Velvety, Fragrant, and Rich, Badam Doodh Is My Favorite Ramadan Treat

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What’s better than a good recipe? When something’s so easy you don’t need one. In It’s That Simple, we talk you through the dishes we make with our eyes closed. Today, badam doodh.

When I was growing up in Mumbai, evenings during Ramadan were magical. After having our fill of shami kebabs and biryani at iftar parties, my friends and I would head to the town center, where stalls decorated with twinkling lights sold some of the most delicious-smelling treats imaginable. We’d wash down more snacks with glasses of rich, fragrant badam doodh, which translates from Hindi to almond milk.

Unlike store-bought almond milk, badam doodh is creamy, velvety, and made primarily from whole-fat dairy milk—it’s almond-flavored milk rather than milk made from almonds. While plant-based milk may now be a multi-billion-dollar industry, these types of beverages have actually been around since medieval times, if not much earlier in the case of soy and coconut milk. People in the Middle East used to make almond milk for special occasions, especially during Ramadan and Lent, when the fasting periods for the two religions coincided.

Ramadan festivities weren’t the same once I moved to London, where I didn’t know as many people and celebrations were more private. So I’ve started recreating the badam doodh from home as a way to revisit those Ramadan nights.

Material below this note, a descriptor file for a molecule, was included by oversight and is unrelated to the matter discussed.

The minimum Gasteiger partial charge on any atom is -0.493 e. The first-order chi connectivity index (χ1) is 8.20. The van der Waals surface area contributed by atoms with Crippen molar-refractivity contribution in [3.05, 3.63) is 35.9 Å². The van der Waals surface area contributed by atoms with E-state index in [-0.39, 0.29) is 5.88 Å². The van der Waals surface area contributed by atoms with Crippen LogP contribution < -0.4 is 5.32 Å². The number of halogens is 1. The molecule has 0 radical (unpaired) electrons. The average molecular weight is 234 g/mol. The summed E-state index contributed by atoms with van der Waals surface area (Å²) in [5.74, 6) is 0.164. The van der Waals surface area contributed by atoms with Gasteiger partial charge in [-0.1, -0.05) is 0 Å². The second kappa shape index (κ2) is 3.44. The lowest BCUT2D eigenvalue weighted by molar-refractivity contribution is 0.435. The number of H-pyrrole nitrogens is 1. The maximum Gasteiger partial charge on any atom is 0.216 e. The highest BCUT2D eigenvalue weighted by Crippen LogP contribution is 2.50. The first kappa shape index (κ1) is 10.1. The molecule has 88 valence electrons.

Here’s how I make badam doodh: 

Soak 20–25 blanched almonds (about 2 heaping Tbsp.) in warm water until they have softened somewhat, about 40 minutes. (When my mother makes badam doodh, she starts with raw almonds, then meticulously takes off each skin so that they do not mar the drink’s appearance or texture. Starting with blanched almonds can save you that step.) Drain and rinse almonds and add to a blender with ¼ cup room temperature whole milk, 2 tsp. sugar, a heaping ¼ tsp. ground cardamom, and a couple saffron threads. Blend on high speed until smooth.

Warm 1 ¾ cups whole milk in a medium saucepan over medium heat. Scoop out about 1 Tbsp. warm milk and pour over a pinch of crushed saffron threads and set aside. Add the blended almond mixture and ½ tsp. rose water to the saucepan with the warm milk, whisk to combine, then bring to a boil over high heat, reduce heat to low, and simmer for about 15 minutes, until the milk starts to look golden yellow and almost comes to a boil, stirring frequently to prevent the milk from scorching. Add the reserved saffron mixture to the saucepan, stir to combine, then strain through a fine-mesh sieve if you’d like a thinner, smoother drink. Serve warm and garnish with a few additional strands of saffron, or chill and top with slivered pistachios, cashew pieces, dried rose petals, and yes, more saffron.

Badam doodh is good poured over corn flakes or added to rice or vermicelli to make kheer or payasam, desserts similar to pudding. But this year, I’ll sip mine on its own, counting down the days until I can return to Mumbai and the iftar snacks on Mohammed Ali Road.

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